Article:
Say that three times fast! Today I’ve teamed up with my friends at Ryobi Canada and a little group of my favourite Canadian ladies to bring you some fabulous DIY ideas! I’ve been working hard on this project, and kinda proud of this bookcase because I built it 100% by myself. I’ve ripped apart and fixed up lots of existing furniture, but this Boy’s Bedroom Bookcase is the first piece of furniture I’ve tackled with no pattern, or help (yayy me, toot toot!).
My initial intention with this post was to create a how-to tutorial… turns out I’m not Ana White. I have a lot to learn, then I’ll be Ana White, I better get growing my hair!
What I can tell you is what I learned from building my first piece of furniture. Grab a pen and paper, because I know you’re dying to rock a nail gun too!
- Good tools make the world of difference. Up until recently I’ve been using my husbands tools, some are old, ALL are heavy. The Ryobi One+ system is lightweight, not too big and intimidating, and all compatible with the same lithium-ion battery. For this project I used the 18V Airstrike Brad Nailer, the 18V One+ 6 1/2″ Circular saw, and the 18V One+Drill.
2. Have a second set of hands around. Lucky for me my neighbour popped by in the middle of my madness and helped out hold a few things for me. Before he arrived I was leaning things up against chairs and trying to juggle, not a good combination when you’re piecing things together.
3. Have the hardware store make the big cuts for you. I shopped for my plywood at the Home Depot. I had them rip the sheet of plywood to the right sizes for me, it made everything go a lot quicker and straight. Then you can make any small cuts with the circular saw when you’re home. I know, I know, I’m looking so sly in my best painting pants.
4. A good tape measure and square are essential. The tape I was using had a wobbly end, so it made my measurements off by a small hair. Not so good when you’re building furniture.
5. Read some tutorials (maybe A LOT of tutorials) before you start furniture building. It is very rewarding, but if you’re not a carpenter then you’ll need to talk to, and read from the pros. The folks at the hardware store are very knowledgeable also. The tutorials that helped me out with this build were; How to install drawer slides from Shanty to Chic, and How to install drawer fronts from Designs by Studio C.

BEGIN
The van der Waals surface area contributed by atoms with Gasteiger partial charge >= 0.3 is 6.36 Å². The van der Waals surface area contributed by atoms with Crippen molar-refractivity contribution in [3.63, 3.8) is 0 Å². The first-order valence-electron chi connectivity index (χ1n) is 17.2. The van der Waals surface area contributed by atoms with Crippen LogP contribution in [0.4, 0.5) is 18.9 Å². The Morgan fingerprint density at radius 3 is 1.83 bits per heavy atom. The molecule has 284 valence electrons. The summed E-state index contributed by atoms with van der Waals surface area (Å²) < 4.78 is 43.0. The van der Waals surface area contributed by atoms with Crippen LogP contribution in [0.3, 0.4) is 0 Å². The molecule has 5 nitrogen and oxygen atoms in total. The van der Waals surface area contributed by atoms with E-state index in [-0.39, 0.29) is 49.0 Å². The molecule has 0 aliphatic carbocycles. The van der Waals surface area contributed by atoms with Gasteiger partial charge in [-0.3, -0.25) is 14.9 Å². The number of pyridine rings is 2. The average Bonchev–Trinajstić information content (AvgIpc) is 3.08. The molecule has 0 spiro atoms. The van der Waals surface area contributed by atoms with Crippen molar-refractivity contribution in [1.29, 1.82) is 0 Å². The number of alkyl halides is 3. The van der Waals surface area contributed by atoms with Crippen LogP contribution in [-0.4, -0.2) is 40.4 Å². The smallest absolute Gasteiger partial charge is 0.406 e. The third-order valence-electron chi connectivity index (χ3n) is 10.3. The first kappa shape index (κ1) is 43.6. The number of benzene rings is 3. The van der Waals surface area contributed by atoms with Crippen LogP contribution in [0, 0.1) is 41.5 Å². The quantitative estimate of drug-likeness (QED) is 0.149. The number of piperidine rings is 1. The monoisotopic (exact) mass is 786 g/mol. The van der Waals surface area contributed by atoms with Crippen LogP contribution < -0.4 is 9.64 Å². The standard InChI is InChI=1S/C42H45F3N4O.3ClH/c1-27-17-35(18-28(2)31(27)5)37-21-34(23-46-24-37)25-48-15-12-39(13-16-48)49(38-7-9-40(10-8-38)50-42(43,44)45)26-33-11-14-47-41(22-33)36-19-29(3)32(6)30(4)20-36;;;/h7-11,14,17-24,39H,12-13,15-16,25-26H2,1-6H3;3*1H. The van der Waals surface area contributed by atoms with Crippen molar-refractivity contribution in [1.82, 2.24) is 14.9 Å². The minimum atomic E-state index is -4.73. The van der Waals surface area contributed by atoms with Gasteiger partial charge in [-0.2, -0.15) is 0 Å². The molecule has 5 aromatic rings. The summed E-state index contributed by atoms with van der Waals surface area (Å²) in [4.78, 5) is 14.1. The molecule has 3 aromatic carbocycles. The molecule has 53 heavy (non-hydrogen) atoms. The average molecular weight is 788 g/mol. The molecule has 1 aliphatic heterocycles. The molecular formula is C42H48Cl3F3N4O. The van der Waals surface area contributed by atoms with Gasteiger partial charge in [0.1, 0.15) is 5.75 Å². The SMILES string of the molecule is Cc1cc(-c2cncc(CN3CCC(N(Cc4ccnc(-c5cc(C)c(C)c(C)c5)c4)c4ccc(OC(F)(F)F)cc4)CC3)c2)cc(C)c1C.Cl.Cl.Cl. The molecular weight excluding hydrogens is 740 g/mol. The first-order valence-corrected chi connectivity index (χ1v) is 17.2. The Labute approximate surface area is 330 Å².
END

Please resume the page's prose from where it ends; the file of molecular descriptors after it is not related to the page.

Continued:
6. Invest in a Kreg Jig. This little pocket hole tool, made me feel like my furniture is sturdy and well built, and there isn’t visible screws everywhere. I have the small kit, it is less than a $50 investment that you’ll use 100’s of times.
7. Building your drawers a hair too small isn’t the end of the world. Because of the crap tape measure I had (see #4) I ended up building my drawer literally a hair too small. After I shook my fist, and thought about throwing the towel in, I realized I could just tweak the slides a bit. I slid a few washers in there and viola, perfect solution!
8. To paint or to stain? I ended up using some fairly nice wood, between the Purebond birch plywood I bought and some hardwood strips I had left from other projects, it made a pretty wood (and super solid) bookcase. After a lot of back and forth I went for a dark grey stain, and painted the back panel white.
I’m sure it won’t take long for the shelves to fill. My son had a bookcase, dresser, and a mishmash of toy boxes in his room that we’re taking up a lot of space, and not being totally functional. With this piece, one drawer can be for PJ’s and underwear and the other can be for a few toys.
I haven’t exactly decided how we’ll use the shelf space. Probably baskets for books, and maybe space for his aquarium.
I love that owning my own set of Ryobi tools. It has opened up a new world of possibilities for creating. I hate stressing how proud of myself I am, I didn’t build a rocket ship, it’s just a great feeling knowing I don’t have to depend on someone else or wait around to complete a project idea I have.
Right now you can get your hands on some amazing tools too, Ryobi Days are on at the Home Depot Canada. Ryobi has everything from hedge trimmers to impact drivers and there are some exceptional deals going on right now. You can try your luck at winning a combo kit below valued over $500!
Check out these other amazing Ryobi DIY Projects
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This post sponsored by Ryobi Canada. All thoughts and opinions are my own!